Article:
Texas Outdoors: How deer hunting improved in the San Antonio area

Texas Parks and Wildlife restrictions have led to bigger, more mature bucks for hunting the last few years in the San Antonio area.

It’s hunting season and hundreds of thousands of hunters are in the woods chasing whitetail deer, among the most hunted animals in North America.

In fact, deer almost outnumber humans within a 100-mile radius of San Antonio.

“This area in Central Texas, around San Antonio, north up through Fredericksburg and Kerrville, Llano and Mason, that’s the highest deer density in the state,” said Alan Cain, a whitetail program leader at Texas Parks and Wildlife.

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Parks and wildlife estimates that more than 2 million deer roam this area of the Hill Country. Understandably, it also has the highest concentration of the state’s roughly 750,000 hunters.

Several years ago, the state cracked down on what some hunters could take.

“In 117 counties in the State of Texas, we have antler restrictions in place,” Cain said.

That area is mostly north and east of San Antonio but the restrictions have paid off, allowing the deer herd to mature.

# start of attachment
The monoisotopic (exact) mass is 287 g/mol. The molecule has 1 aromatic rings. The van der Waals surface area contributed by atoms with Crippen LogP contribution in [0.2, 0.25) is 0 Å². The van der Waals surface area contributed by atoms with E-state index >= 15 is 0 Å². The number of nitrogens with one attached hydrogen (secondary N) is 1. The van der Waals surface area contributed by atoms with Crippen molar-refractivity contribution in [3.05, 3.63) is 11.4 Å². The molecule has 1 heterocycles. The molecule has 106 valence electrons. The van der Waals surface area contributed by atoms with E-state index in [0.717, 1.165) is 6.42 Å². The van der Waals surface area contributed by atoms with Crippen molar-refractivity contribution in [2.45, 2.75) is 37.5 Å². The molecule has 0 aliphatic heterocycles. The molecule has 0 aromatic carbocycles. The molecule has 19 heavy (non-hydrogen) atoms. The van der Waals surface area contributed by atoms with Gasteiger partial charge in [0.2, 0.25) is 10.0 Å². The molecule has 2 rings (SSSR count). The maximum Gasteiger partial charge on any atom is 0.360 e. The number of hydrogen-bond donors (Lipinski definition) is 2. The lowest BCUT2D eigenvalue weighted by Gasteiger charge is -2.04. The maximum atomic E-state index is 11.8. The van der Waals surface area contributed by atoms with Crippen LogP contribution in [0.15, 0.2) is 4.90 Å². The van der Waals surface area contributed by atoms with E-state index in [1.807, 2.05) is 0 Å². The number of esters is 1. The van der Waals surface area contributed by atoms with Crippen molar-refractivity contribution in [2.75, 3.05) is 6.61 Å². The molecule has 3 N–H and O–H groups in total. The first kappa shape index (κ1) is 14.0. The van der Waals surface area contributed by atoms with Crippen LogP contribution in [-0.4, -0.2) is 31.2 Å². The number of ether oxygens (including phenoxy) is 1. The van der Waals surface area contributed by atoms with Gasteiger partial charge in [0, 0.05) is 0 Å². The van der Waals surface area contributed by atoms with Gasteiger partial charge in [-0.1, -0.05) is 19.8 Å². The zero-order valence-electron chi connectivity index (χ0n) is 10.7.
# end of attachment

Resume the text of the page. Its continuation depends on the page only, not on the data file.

“Prior to the restrictions, 60 to 80 percent of the harvest was 1- or 2-year-old bucks,” Cain noted.

Now Cain says that the average is somewhere around 3- to 3-and-a-half-year-old bucks.

But there are problems, too. Right now, there are 39 cases of chronic wasting disease. It’s a highly-contagious disease that can decimate a deer herd. Any deer taken in a zone from Hondo to Tarpley over to Utopia and back to Sabinal have to have the deer checked.

“It’s mandatory that hunters that harvest a deer in that zone bring the deer to the CWD check stations in either Hondo or Tarpley to allow our biologists to collect a CWD sample,” Cain explained.

That’s to insure the disease doesn’t spread. There’s only been one case reported in a wild deer. The rest are all related to breeders or breed-and-release operations.

Right now, most hunters aren’t seeing a lot of deer at their feeders because the rain earlier this year allowed for a bumper crop of deer’s favorite food, acorns. Eventually, that natural supply will run low and deer will go where they know there’s food.

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“As the season progresses, I expect to see it pick up and hunters to have good success,” Cain said. “The deer are there, they’re just hiding.”

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